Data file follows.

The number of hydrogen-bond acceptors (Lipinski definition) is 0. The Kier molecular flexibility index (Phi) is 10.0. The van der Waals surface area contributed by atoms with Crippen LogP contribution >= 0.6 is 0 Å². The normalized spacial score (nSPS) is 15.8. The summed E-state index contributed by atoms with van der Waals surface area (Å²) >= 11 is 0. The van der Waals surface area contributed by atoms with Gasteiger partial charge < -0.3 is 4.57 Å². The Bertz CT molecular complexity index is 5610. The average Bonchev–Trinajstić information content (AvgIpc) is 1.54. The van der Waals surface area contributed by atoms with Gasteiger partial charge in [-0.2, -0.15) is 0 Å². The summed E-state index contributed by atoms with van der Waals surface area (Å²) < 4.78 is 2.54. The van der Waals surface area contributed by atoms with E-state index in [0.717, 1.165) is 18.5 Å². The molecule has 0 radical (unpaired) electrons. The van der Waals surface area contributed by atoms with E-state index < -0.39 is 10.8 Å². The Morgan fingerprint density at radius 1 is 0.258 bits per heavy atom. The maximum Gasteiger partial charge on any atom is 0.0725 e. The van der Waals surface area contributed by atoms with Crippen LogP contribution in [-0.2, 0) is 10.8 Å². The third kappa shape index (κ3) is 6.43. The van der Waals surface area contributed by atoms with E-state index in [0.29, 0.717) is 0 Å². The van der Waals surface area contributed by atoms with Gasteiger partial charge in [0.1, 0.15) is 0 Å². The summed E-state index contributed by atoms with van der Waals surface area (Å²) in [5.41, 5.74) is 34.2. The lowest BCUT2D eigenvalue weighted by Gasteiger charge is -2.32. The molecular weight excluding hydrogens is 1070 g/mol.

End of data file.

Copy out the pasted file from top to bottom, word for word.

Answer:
The number of hydrogen-bond acceptors (Lipinski definition) is 0. The Kier molecular flexibility index (Phi) is 10.0. The van der Waals surface area contributed by atoms with Crippen LogP contribution >= 0.6 is 0 Å². The normalized spacial score (nSPS) is 15.8. The summed E-state index contributed by atoms with van der Waals surface area (Å²) >= 11 is 0. The van der Waals surface area contributed by atoms with Gasteiger partial charge < -0.3 is 4.57 Å². The Bertz CT molecular complexity index is 5610. The average Bonchev–Trinajstić information content (AvgIpc) is 1.54. The van der Waals surface area contributed by atoms with Gasteiger partial charge in [-0.2, -0.15) is 0 Å². The summed E-state index contributed by atoms with van der Waals surface area (Å²) < 4.78 is 2.54. The van der Waals surface area contributed by atoms with E-state index in [0.717, 1.165) is 18.5 Å². The molecule has 0 radical (unpaired) electrons. The van der Waals surface area contributed by atoms with E-state index < -0.39 is 10.8 Å². The Morgan fingerprint density at radius 1 is 0.258 bits per heavy atom. The maximum Gasteiger partial charge on any atom is 0.0725 e. The van der Waals surface area contributed by atoms with Crippen LogP contribution in [-0.2, 0) is 10.8 Å². The third kappa shape index (κ3) is 6.43. The van der Waals surface area contributed by atoms with E-state index in [0.29, 0.717) is 0 Å². The van der Waals surface area contributed by atoms with Gasteiger partial charge in [0.1, 0.15) is 0 Å². The summed E-state index contributed by atoms with van der Waals surface area (Å²) in [5.41, 5.74) is 34.2. The lowest BCUT2D eigenvalue weighted by Gasteiger charge is -2.32. The molecular weight excluding hydrogens is 1070 g/mol.